Genesis 26:7-11: History repeats.
“7 When the men of that place asked him about his wife, he said, ‘She is my sister,’ because he was afraid to say, ‘She is my wife.’ He thought, ‘The men of this place might kill me on account of Rebekah, because she is beautiful.’ 8 When Isaac had been there a long time, Abimelek king of the Philistines looked down from a window and saw Isaac caressing his wife Rebekah. 9 So Abimelek summoned Isaac and said, ‘She is really your wife! Why did you say, “She is my sister”?’ Isaac answered him, ‘Because I thought I might lose my life on account of her.’ 10 Then Abimelek said, ‘What is this you have done to us? One of the men might well have slept with your wife, and you would have brought guilt upon us.’ 11 So Abimelek gave orders to all the people: ‘Anyone who harms this man or his wife shall surely be put to death.’” NIV UK
‘The only thing we learn from history is that we learn nothing from history.’
Sadly, this is often true of personal histories. Isaac did what his father had done on two previous occasions. He sought to deceive. He lied about his wife. History repeated itself. A few days ago, I wrote about how Isaac made a good start. Indeed, he did. When God told him to stay put in Gerar, he did so. But then things went rapidly downhill from there. As was the case with his father, Isaac was exposed, and had to suffer the humiliation of being rebuked by a pagan king.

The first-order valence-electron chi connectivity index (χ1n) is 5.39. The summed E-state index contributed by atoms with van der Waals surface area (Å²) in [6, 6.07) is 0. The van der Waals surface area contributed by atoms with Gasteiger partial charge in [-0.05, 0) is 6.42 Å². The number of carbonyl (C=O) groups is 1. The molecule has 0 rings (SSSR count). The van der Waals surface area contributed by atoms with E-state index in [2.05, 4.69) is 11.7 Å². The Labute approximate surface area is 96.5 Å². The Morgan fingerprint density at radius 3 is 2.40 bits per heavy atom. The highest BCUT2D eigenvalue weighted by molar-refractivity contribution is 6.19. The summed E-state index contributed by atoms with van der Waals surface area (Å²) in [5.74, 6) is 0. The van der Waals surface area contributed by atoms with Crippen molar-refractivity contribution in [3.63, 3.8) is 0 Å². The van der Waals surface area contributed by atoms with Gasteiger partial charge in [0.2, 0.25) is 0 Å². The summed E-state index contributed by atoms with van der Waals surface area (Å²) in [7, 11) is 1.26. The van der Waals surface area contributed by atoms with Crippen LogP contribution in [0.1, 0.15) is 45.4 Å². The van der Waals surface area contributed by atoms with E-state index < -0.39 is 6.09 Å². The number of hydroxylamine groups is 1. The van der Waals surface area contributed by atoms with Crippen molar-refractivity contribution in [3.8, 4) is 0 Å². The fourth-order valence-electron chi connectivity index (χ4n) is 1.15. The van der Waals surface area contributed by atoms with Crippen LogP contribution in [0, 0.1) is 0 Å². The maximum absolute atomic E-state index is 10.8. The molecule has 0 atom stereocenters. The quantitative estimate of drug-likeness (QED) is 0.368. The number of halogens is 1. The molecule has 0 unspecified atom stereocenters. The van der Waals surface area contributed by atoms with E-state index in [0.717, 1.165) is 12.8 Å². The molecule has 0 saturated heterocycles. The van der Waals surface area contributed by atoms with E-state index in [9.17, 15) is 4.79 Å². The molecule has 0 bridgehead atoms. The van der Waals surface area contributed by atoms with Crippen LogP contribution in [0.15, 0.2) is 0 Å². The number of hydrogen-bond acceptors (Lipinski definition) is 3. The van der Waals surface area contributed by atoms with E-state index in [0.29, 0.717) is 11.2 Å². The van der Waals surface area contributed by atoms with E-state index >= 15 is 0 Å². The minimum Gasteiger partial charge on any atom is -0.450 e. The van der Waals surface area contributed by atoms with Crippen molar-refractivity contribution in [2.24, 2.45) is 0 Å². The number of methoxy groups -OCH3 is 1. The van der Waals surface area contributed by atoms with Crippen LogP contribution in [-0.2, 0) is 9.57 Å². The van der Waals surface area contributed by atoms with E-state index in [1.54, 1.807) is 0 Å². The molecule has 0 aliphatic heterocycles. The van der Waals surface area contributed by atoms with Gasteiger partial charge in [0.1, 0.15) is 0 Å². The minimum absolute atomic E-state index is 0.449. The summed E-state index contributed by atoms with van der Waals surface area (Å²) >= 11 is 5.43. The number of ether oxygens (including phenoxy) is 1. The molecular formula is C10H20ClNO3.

My wife, Jilly, and I were having a conversation recently about how ‘truth will out.’ It is common among worldly people to tell lies. Not everyone does, of course. Some non-Christians are more scrupulously honest than certain professing Christians. But many people lie as a matter of course. They may see it as being justifiable dishonest; perhaps explain it away as just ‘little white lies.’ But what this passage shows, and a lesson life teaches, is that you can’t keep all those lying plates spinning endlessly. Sooner or later they will come crashing down.
‘Truth will out.’
‘Oh what a tangled web we weave when first we practice to deceive.’
In the New Testament the apostle Paul, both in Ephesians 4 and Colossians 3, calls for honesty as a definite mark of those who are ‘’in Christ’’ have a new nature. A truthful life, free from falsehood, is a sweet fruit of being rooted in Jesus.